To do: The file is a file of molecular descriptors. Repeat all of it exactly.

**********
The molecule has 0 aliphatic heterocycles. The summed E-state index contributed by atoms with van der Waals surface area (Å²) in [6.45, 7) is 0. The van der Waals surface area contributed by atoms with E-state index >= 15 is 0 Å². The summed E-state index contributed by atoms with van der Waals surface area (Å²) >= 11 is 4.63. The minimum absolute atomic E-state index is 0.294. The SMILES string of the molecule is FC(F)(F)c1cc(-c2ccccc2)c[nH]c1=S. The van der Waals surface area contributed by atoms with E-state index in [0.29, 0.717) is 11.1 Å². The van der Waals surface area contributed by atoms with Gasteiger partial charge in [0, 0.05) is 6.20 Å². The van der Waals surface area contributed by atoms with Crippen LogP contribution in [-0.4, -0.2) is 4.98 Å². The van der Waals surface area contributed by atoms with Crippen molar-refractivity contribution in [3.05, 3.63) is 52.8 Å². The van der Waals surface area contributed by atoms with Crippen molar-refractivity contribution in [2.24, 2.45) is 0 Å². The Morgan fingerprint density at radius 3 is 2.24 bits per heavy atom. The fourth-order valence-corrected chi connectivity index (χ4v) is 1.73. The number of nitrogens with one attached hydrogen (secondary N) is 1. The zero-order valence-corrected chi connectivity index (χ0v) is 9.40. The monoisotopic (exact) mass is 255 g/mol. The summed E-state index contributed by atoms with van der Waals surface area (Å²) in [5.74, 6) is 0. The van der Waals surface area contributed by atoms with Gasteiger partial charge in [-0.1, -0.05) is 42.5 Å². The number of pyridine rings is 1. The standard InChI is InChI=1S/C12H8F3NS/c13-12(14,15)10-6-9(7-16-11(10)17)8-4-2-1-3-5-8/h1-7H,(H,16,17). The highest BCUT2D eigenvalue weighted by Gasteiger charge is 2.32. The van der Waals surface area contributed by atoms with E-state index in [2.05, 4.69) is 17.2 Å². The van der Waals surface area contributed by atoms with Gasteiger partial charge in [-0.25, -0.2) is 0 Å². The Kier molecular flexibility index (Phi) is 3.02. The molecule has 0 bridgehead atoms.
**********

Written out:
The molecule has 0 aliphatic heterocycles. The summed E-state index contributed by atoms with van der Waals surface area (Å²) in [6.45, 7) is 0. The van der Waals surface area contributed by atoms with E-state index >= 15 is 0 Å². The summed E-state index contributed by atoms with van der Waals surface area (Å²) >= 11 is 4.63. The minimum absolute atomic E-state index is 0.294. The SMILES string of the molecule is FC(F)(F)c1cc(-c2ccccc2)c[nH]c1=S. The van der Waals surface area contributed by atoms with E-state index in [0.29, 0.717) is 11.1 Å². The van der Waals surface area contributed by atoms with Gasteiger partial charge in [0, 0.05) is 6.20 Å². The van der Waals surface area contributed by atoms with Crippen LogP contribution in [-0.4, -0.2) is 4.98 Å². The van der Waals surface area contributed by atoms with Crippen molar-refractivity contribution in [3.05, 3.63) is 52.8 Å². The van der Waals surface area contributed by atoms with Crippen molar-refractivity contribution in [2.24, 2.45) is 0 Å². The Morgan fingerprint density at radius 3 is 2.24 bits per heavy atom. The fourth-order valence-corrected chi connectivity index (χ4v) is 1.73. The number of nitrogens with one attached hydrogen (secondary N) is 1. The zero-order valence-corrected chi connectivity index (χ0v) is 9.40. The monoisotopic (exact) mass is 255 g/mol. The summed E-state index contributed by atoms with van der Waals surface area (Å²) in [5.74, 6) is 0. The van der Waals surface area contributed by atoms with Gasteiger partial charge in [-0.1, -0.05) is 42.5 Å². The number of pyridine rings is 1. The standard InChI is InChI=1S/C12H8F3NS/c13-12(14,15)10-6-9(7-16-11(10)17)8-4-2-1-3-5-8/h1-7H,(H,16,17). The highest BCUT2D eigenvalue weighted by Gasteiger charge is 2.32. The van der Waals surface area contributed by atoms with E-state index in [2.05, 4.69) is 17.2 Å². The van der Waals surface area contributed by atoms with Gasteiger partial charge in [-0.25, -0.2) is 0 Å². The Kier molecular flexibility index (Phi) is 3.02. The molecule has 0 bridgehead atoms.